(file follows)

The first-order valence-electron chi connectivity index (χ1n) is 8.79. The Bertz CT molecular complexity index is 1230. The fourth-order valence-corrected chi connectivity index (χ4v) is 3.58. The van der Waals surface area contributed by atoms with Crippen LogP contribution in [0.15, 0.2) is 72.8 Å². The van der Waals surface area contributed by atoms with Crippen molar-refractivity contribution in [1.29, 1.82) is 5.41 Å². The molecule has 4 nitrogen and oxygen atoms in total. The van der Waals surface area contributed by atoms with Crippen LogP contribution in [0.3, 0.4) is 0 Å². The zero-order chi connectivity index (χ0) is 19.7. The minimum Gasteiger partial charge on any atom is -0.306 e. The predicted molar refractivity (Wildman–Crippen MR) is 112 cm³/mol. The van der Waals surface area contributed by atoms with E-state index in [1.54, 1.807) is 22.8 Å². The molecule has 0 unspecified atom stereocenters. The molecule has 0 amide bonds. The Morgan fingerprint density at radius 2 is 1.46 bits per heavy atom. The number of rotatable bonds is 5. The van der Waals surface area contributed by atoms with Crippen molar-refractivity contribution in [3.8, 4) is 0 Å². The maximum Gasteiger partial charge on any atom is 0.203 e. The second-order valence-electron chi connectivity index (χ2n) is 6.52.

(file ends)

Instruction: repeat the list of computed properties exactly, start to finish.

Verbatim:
The first-order valence-electron chi connectivity index (χ1n) is 8.79. The Bertz CT molecular complexity index is 1230. The fourth-order valence-corrected chi connectivity index (χ4v) is 3.58. The van der Waals surface area contributed by atoms with Crippen LogP contribution in [0.15, 0.2) is 72.8 Å². The van der Waals surface area contributed by atoms with Crippen molar-refractivity contribution in [1.29, 1.82) is 5.41 Å². The molecule has 4 nitrogen and oxygen atoms in total. The van der Waals surface area contributed by atoms with Crippen LogP contribution in [0.3, 0.4) is 0 Å². The zero-order chi connectivity index (χ0) is 19.7. The minimum Gasteiger partial charge on any atom is -0.306 e. The predicted molar refractivity (Wildman–Crippen MR) is 112 cm³/mol. The van der Waals surface area contributed by atoms with E-state index in [1.54, 1.807) is 22.8 Å². The molecule has 0 unspecified atom stereocenters. The molecule has 0 amide bonds. The Morgan fingerprint density at radius 2 is 1.46 bits per heavy atom. The number of rotatable bonds is 5. The van der Waals surface area contributed by atoms with Crippen molar-refractivity contribution in [3.8, 4) is 0 Å². The maximum Gasteiger partial charge on any atom is 0.203 e. The second-order valence-electron chi connectivity index (χ2n) is 6.52.